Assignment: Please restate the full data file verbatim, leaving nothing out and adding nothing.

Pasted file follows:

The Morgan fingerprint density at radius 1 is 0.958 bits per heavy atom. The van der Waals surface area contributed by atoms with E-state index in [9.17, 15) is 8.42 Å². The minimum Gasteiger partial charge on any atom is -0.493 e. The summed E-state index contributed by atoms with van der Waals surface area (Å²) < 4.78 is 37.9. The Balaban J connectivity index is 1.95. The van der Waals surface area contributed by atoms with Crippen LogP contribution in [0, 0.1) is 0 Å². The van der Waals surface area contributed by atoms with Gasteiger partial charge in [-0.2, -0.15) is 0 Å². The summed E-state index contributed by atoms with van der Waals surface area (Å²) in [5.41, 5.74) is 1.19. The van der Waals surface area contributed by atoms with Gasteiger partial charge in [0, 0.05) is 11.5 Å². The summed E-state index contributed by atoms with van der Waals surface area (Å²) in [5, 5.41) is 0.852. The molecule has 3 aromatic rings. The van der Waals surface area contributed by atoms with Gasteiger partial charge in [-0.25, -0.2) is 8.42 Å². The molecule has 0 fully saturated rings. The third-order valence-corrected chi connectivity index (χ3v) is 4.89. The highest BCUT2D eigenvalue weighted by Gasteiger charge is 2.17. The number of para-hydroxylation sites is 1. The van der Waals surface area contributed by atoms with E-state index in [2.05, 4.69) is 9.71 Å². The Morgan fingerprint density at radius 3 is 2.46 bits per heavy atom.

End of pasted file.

The Morgan fingerprint density at radius 1 is 0.958 bits per heavy atom. The van der Waals surface area contributed by atoms with E-state index in [9.17, 15) is 8.42 Å². The minimum Gasteiger partial charge on any atom is -0.493 e. The summed E-state index contributed by atoms with van der Waals surface area (Å²) < 4.78 is 37.9. The Balaban J connectivity index is 1.95. The van der Waals surface area contributed by atoms with Crippen LogP contribution in [0, 0.1) is 0 Å². The van der Waals surface area contributed by atoms with Gasteiger partial charge in [-0.2, -0.15) is 0 Å². The summed E-state index contributed by atoms with van der Waals surface area (Å²) in [5.41, 5.74) is 1.19. The van der Waals surface area contributed by atoms with Gasteiger partial charge in [0, 0.05) is 11.5 Å². The summed E-state index contributed by atoms with van der Waals surface area (Å²) in [5, 5.41) is 0.852. The molecule has 3 aromatic rings. The van der Waals surface area contributed by atoms with Gasteiger partial charge in [-0.25, -0.2) is 8.42 Å². The molecule has 0 fully saturated rings. The third-order valence-corrected chi connectivity index (χ3v) is 4.89. The highest BCUT2D eigenvalue weighted by Gasteiger charge is 2.17. The number of para-hydroxylation sites is 1. The van der Waals surface area contributed by atoms with E-state index in [2.05, 4.69) is 9.71 Å². The Morgan fingerprint density at radius 3 is 2.46 bits per heavy atom.